Fran/FRP reactive behaviors could change continuously, while reactive values change only discretely. The Reactive library keeps continuity orthogonal to reactivity. To combine continuity and reactivity, simply compose reactivity with a non-reactive type of functions of time.
One could literally use
Reactive (Time -> a), but Reactive also includes a more optimizable version as the module
Data.Fun. The denotation of
Fun t a is simply
t -> a, but it has a constructor (
K) for constant-valued functions, which occur frequently.
data Fun t a = K a | Fun (t -> a)
As with the other types in Reactive, most of the operations on
Fun values are in the form of instances of standard type classes, specifically
Arrow. As an example of optimization,
instance Functor (Fun t) where fmap f (K a) = K (f a) fmap f (Fun g) = Fun (f.g)
Data.Reactive defines reactive behaviors very simply as a type composition of
type Time = Double type ReactiveB = Reactive :. Fun Time
Wrapping the combination in a type composition (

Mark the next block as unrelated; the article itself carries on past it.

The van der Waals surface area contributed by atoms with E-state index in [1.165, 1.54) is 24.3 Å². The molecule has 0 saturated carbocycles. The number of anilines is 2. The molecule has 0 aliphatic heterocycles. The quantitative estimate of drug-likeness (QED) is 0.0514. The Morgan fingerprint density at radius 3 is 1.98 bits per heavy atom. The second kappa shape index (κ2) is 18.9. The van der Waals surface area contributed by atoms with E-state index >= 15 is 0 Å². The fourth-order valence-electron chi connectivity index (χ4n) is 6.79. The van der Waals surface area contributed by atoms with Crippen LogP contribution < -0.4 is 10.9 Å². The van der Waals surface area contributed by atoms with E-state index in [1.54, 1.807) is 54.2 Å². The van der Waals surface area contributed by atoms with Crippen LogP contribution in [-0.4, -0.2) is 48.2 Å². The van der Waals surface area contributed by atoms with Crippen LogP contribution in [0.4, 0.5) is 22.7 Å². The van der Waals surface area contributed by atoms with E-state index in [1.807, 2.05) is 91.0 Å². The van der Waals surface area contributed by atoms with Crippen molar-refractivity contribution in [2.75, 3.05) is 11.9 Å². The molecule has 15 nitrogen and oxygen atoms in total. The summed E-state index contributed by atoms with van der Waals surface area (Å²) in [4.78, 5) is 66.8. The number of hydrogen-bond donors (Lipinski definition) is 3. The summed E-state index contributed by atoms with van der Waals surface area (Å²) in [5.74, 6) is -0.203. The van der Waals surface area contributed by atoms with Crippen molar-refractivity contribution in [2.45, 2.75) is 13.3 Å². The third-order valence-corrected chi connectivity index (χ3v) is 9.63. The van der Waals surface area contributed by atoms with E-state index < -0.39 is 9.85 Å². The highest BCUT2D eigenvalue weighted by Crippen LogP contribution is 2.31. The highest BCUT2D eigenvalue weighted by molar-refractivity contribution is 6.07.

g :. f) gives
Applicative instances for reactive behaviors that combine the corresponding instances for
Combining reactive values and non-reactive functions in this way, we can create implementations that mix data-driven (push) and demand-driven (pull) evaluation. The reactive value part is data-driven, resulting in a time function. That time function can then be polled until a new time function is pushed for further polling. As an important optimization, only poll when the time function is really time-varying (made with the
Fun constructor). If it’s constant (made with
K), then output the value just once and wait until the next push.
I’m not sure whether this elegant composition of orthogonal notions is really a good idea in practice. A benefit is the extra static typing and ability to use of the two types independently. A drawback is that the operations on reactive values have to be rewrapped and perhaps tweaked for convenient use directly on reactive behaviors.